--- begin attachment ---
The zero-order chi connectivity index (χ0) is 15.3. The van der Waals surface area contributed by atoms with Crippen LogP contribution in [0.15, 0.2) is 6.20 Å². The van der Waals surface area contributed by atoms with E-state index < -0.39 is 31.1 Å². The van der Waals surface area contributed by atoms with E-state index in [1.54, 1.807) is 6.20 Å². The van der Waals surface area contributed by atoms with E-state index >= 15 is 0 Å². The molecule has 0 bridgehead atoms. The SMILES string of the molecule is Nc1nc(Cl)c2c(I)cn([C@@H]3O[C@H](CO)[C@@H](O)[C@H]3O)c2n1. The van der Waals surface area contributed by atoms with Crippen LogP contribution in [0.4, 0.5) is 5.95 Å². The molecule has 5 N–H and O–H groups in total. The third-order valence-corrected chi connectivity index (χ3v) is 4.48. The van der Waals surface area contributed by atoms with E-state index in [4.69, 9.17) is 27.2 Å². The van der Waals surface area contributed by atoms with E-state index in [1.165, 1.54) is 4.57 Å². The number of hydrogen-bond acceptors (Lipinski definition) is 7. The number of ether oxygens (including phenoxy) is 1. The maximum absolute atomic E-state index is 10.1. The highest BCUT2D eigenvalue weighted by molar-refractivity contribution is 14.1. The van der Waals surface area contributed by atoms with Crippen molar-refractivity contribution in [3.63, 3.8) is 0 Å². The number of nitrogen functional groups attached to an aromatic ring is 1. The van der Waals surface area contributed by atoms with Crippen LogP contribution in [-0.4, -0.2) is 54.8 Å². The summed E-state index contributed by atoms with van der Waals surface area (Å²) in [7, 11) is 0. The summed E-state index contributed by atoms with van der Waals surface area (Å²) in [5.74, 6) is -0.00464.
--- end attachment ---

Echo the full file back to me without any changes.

The zero-order chi connectivity index (χ0) is 15.3. The van der Waals surface area contributed by atoms with Crippen LogP contribution in [0.15, 0.2) is 6.20 Å². The van der Waals surface area contributed by atoms with E-state index < -0.39 is 31.1 Å². The van der Waals surface area contributed by atoms with E-state index in [1.54, 1.807) is 6.20 Å². The van der Waals surface area contributed by atoms with E-state index >= 15 is 0 Å². The molecule has 0 bridgehead atoms. The SMILES string of the molecule is Nc1nc(Cl)c2c(I)cn([C@@H]3O[C@H](CO)[C@@H](O)[C@H]3O)c2n1. The van der Waals surface area contributed by atoms with Crippen LogP contribution in [0.4, 0.5) is 5.95 Å². The molecule has 5 N–H and O–H groups in total. The third-order valence-corrected chi connectivity index (χ3v) is 4.48. The van der Waals surface area contributed by atoms with E-state index in [4.69, 9.17) is 27.2 Å². The van der Waals surface area contributed by atoms with E-state index in [1.165, 1.54) is 4.57 Å². The number of hydrogen-bond acceptors (Lipinski definition) is 7. The number of ether oxygens (including phenoxy) is 1. The maximum absolute atomic E-state index is 10.1. The highest BCUT2D eigenvalue weighted by molar-refractivity contribution is 14.1. The van der Waals surface area contributed by atoms with Crippen molar-refractivity contribution in [3.63, 3.8) is 0 Å². The number of nitrogen functional groups attached to an aromatic ring is 1. The van der Waals surface area contributed by atoms with Crippen LogP contribution in [-0.4, -0.2) is 54.8 Å². The summed E-state index contributed by atoms with van der Waals surface area (Å²) in [7, 11) is 0. The summed E-state index contributed by atoms with van der Waals surface area (Å²) in [5.74, 6) is -0.00464.